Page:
Microtransactions are a plague that has ruined gaming for many people. While it works for many free to play games, its introduction into games that are paid for has not been well received over the years. With the practice allowing developers to find ways for gamers to keep paying to just use features that should form part of the core experience, the practice has become a blight for many popular titles where developers are trying to extract extra money for ballooning development budgets and costs that they incur just to maintain many a game’s online presence.
The problem with microtransactions though, is that they do keep making money, which is why studios continue to make use of them. And now prepare to hate them even more as it appears that the idea is going beyond just the realm of games with BMW looking to introduce the concept into their cars as well.
The car manufacturer announced this new overhaul to its digital systems, which includes a new map and navigation system, a revamped digital assistant, a previously announced “digital key”, and wireless Android Auto. But the most interesting change coming its way will be in how it will allow users of its newest “Operating System 7” software to tinker and make changes to all sorts of functions in the car, like access to heated seats and adaptive cruise control. All at a cost of course. So essentially, what this means is that the manufacturer will build all cars with the same advanced features, but that only the ones activated and paid for by drivers will be available to them. Considering most of their cars don’t come with indicators as standard despite their expensive purchase prices though, I suspect this is something BMW drivers won’t mind too much.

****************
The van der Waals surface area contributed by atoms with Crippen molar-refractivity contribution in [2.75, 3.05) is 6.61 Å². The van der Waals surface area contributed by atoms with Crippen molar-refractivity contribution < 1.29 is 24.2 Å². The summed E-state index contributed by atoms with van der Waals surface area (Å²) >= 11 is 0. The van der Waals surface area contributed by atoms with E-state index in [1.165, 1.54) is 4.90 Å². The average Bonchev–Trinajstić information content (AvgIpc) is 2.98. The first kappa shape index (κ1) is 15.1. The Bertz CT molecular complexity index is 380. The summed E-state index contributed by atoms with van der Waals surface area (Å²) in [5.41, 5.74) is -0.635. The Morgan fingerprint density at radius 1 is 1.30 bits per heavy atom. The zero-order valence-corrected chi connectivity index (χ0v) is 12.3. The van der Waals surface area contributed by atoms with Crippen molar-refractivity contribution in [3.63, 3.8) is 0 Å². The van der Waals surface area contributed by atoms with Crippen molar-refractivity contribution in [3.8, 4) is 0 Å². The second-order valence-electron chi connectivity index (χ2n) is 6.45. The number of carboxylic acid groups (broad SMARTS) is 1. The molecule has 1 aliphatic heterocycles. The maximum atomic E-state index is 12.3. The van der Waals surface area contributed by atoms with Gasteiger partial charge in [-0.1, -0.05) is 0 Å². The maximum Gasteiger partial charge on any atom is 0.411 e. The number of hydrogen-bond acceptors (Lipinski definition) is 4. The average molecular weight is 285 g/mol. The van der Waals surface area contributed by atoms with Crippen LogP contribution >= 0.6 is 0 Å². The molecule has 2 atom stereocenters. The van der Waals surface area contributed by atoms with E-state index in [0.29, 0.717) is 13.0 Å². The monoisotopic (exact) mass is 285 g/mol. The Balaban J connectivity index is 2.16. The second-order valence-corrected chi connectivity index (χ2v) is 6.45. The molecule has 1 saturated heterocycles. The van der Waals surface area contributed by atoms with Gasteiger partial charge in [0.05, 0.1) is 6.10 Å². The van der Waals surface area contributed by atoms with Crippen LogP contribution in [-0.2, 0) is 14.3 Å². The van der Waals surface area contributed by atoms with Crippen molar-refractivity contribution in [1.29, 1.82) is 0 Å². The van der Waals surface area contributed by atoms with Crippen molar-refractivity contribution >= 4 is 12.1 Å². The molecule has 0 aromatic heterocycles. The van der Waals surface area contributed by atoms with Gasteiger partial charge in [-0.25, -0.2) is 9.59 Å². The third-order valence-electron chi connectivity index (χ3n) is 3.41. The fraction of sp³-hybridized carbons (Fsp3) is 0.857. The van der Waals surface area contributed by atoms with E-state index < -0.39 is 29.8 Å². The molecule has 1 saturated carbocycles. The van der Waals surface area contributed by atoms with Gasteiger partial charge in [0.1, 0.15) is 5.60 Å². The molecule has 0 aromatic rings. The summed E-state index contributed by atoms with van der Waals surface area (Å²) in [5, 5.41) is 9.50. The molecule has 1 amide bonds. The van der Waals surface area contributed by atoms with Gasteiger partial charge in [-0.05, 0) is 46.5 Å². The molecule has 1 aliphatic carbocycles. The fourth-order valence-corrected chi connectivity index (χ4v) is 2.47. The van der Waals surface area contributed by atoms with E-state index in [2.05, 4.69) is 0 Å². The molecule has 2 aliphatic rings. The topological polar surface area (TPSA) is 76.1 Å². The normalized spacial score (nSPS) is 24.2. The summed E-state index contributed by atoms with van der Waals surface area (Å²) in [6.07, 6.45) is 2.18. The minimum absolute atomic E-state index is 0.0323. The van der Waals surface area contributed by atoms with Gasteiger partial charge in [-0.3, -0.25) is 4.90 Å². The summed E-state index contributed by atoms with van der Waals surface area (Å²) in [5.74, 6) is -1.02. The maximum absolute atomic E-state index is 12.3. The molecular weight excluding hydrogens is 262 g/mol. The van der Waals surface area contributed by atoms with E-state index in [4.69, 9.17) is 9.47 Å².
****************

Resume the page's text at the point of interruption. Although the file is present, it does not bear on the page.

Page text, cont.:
It’s honestly a very interesting approach from the German auto-manufacturer. On the one hand, having all cars built to the same spec with all add-ons included makes production a lot easier, but it does also mean that each expensive feature is added, whether paid for or not and so they would need to find a way of balancing that. There is also the inevitable risk of the system being hacked and drivers getting access to all the features without paying for it. Something which people will no doubt find a way of doing quickly.
Where BMW could really make a fortune out of this is in the secondhand market. As these features will likely be subscribed to for a period of time before a renewal fee will be required, meaning they can keep milking people long after the car has been purchased. Honestly, I’m not sure I like the whole idea of this. While I can see the appeal to BMW financial, with the amount of money you already spend on cars, you would expect to get things standard and you shouldn’t need to subscribe to services to just use what comes normally with your car. Hopefully this experiment fails and people opt to not use these new features, but if it does work, expect the whole car manufacturing world to be in on this microtransaction game. As gamers, we all know how badly this is going to end up.
Last Updated: July 3, 2020